In the previous posts I made something of a deal about the number called the growth factor. I’d like to explain why it’s such a deal. Consider the following graph:

It looks like “Mr. Toad’s Wild Ride” and is generated from the data I’ve collected from the Johns Hopkins COVID-19 website. I hope to show here that VERY small changes in it’s value can lead to major changes in the outcomes. First, let’s look at the actual numbers:

6, 0.1666667, 7, 0.4285714, 2.333333, 1, 1.142857, 3, 1.083333, 1.653846, 1.255814, 1.555556, 0.4047619, 3.058824, 0.9807692, 1.107843, 1.168142, 1.787879, 0.2923729, 2.188406, 1.099338, 1.096386

The 6 and 7 look a lot like outliers so running R’s boxplot routine on the data gives the following plot:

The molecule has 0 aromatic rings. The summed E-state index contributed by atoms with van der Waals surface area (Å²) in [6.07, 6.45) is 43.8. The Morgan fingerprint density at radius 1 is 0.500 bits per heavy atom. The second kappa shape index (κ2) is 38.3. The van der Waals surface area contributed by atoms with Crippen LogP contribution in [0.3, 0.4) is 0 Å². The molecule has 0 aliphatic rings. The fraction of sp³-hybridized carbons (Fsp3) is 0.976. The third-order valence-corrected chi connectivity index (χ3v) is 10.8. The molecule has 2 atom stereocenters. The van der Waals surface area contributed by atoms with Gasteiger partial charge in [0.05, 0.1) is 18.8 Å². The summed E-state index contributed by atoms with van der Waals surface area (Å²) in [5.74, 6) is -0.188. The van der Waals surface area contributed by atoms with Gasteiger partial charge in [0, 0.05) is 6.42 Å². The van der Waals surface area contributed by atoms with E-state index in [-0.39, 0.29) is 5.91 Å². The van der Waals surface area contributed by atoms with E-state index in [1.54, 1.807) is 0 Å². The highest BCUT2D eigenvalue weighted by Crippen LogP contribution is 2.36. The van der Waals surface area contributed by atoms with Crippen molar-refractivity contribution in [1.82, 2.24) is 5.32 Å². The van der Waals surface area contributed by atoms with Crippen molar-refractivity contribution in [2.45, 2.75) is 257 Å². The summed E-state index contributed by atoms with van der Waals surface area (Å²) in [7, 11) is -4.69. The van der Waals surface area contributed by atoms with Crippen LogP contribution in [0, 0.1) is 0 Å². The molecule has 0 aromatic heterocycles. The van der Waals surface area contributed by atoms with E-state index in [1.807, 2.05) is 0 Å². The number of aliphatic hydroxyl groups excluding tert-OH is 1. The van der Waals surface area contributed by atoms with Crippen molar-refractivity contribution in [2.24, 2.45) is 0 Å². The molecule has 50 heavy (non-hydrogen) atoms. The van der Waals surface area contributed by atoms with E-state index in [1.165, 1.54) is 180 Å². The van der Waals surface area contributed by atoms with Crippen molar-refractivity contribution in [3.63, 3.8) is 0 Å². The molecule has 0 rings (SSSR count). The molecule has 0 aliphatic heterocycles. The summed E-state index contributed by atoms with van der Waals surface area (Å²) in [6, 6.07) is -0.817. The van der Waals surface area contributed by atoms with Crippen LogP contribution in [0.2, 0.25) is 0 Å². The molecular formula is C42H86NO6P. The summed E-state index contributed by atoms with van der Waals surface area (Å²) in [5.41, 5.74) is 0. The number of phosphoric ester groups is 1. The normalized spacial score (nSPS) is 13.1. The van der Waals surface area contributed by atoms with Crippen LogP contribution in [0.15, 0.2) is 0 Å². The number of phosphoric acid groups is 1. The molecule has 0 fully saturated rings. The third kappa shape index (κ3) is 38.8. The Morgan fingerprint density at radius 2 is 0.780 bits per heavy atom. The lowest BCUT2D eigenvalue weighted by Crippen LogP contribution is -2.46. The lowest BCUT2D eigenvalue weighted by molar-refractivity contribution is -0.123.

Boxplot, using Tukey’s Method, does indicate that 6 and 7 are too far away from the mean of the data so we’ll eliminate them. That leaves:

0.1666667, 0.4285714, 2.333333, 1, 1.142857, 3, 1.083333, 1.653846, 1.255814, 1.555556, 0.4047619, 3.058824, 0.9807692, 1.107843, 1.168142, 1.787879, 0.2923729, 2.188406, 1.099338, 1.096386

Additionally, growth factors 2 or greater lead to extremely high infection counts (the entire world would be infected in under 33 days) that are not reflected in reality so eliminate those data points.

0.1666667, 0.4285714, 1, 1.142857, 1.083333, 1.653846, 1.255814, 1.555556, 0.4047619, 0.9807692, 1.107843, 1.168142, 1.787879, 0.2923729, 1.099338, 1.096386

There are no outliers in the remaining data:

so, I’m going to use the last seven days growth factors to predict the next seven days number of infections. For comparison let’s check the projections using the raw growth rates, the rates without the outliers plus rates greater than 2, and finally the filtered seven day averaged.

I will be using the running average in future predictions. Let’s see how things look on Friday . . . film at 11:00.